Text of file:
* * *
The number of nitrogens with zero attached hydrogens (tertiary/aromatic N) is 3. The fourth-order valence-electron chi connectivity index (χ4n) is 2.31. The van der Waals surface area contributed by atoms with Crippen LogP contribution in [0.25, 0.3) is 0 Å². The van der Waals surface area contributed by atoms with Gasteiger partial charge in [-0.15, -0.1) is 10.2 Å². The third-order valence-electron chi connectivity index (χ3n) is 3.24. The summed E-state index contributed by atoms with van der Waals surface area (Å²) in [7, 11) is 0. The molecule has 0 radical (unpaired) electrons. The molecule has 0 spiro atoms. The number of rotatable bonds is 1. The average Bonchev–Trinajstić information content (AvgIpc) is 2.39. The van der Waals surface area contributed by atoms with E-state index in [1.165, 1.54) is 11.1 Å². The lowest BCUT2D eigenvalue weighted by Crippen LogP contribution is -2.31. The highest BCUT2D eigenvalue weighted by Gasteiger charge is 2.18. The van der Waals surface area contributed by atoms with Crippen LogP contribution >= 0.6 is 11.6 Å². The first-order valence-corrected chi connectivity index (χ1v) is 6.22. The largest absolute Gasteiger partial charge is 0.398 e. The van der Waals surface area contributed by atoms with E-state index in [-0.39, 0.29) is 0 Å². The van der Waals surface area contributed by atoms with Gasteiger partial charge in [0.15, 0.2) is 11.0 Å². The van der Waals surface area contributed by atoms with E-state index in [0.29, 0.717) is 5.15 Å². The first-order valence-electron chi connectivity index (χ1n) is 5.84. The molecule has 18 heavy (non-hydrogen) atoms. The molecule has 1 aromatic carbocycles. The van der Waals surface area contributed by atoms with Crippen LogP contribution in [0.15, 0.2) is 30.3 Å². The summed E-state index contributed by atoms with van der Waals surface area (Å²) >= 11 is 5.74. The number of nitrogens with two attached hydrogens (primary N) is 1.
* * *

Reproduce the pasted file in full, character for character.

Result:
The number of nitrogens with zero attached hydrogens (tertiary/aromatic N) is 3. The fourth-order valence-electron chi connectivity index (χ4n) is 2.31. The van der Waals surface area contributed by atoms with Crippen LogP contribution in [0.25, 0.3) is 0 Å². The van der Waals surface area contributed by atoms with Gasteiger partial charge in [-0.15, -0.1) is 10.2 Å². The third-order valence-electron chi connectivity index (χ3n) is 3.24. The summed E-state index contributed by atoms with van der Waals surface area (Å²) in [7, 11) is 0. The molecule has 0 radical (unpaired) electrons. The molecule has 0 spiro atoms. The number of rotatable bonds is 1. The average Bonchev–Trinajstić information content (AvgIpc) is 2.39. The van der Waals surface area contributed by atoms with E-state index in [1.165, 1.54) is 11.1 Å². The lowest BCUT2D eigenvalue weighted by Crippen LogP contribution is -2.31. The highest BCUT2D eigenvalue weighted by Gasteiger charge is 2.18. The van der Waals surface area contributed by atoms with Crippen LogP contribution >= 0.6 is 11.6 Å². The first-order valence-corrected chi connectivity index (χ1v) is 6.22. The largest absolute Gasteiger partial charge is 0.398 e. The van der Waals surface area contributed by atoms with E-state index in [-0.39, 0.29) is 0 Å². The van der Waals surface area contributed by atoms with Gasteiger partial charge in [0.15, 0.2) is 11.0 Å². The van der Waals surface area contributed by atoms with E-state index in [0.29, 0.717) is 5.15 Å². The first-order valence-electron chi connectivity index (χ1n) is 5.84. The molecule has 18 heavy (non-hydrogen) atoms. The molecule has 1 aromatic carbocycles. The van der Waals surface area contributed by atoms with Crippen LogP contribution in [0.15, 0.2) is 30.3 Å². The summed E-state index contributed by atoms with van der Waals surface area (Å²) >= 11 is 5.74. The number of nitrogens with two attached hydrogens (primary N) is 1.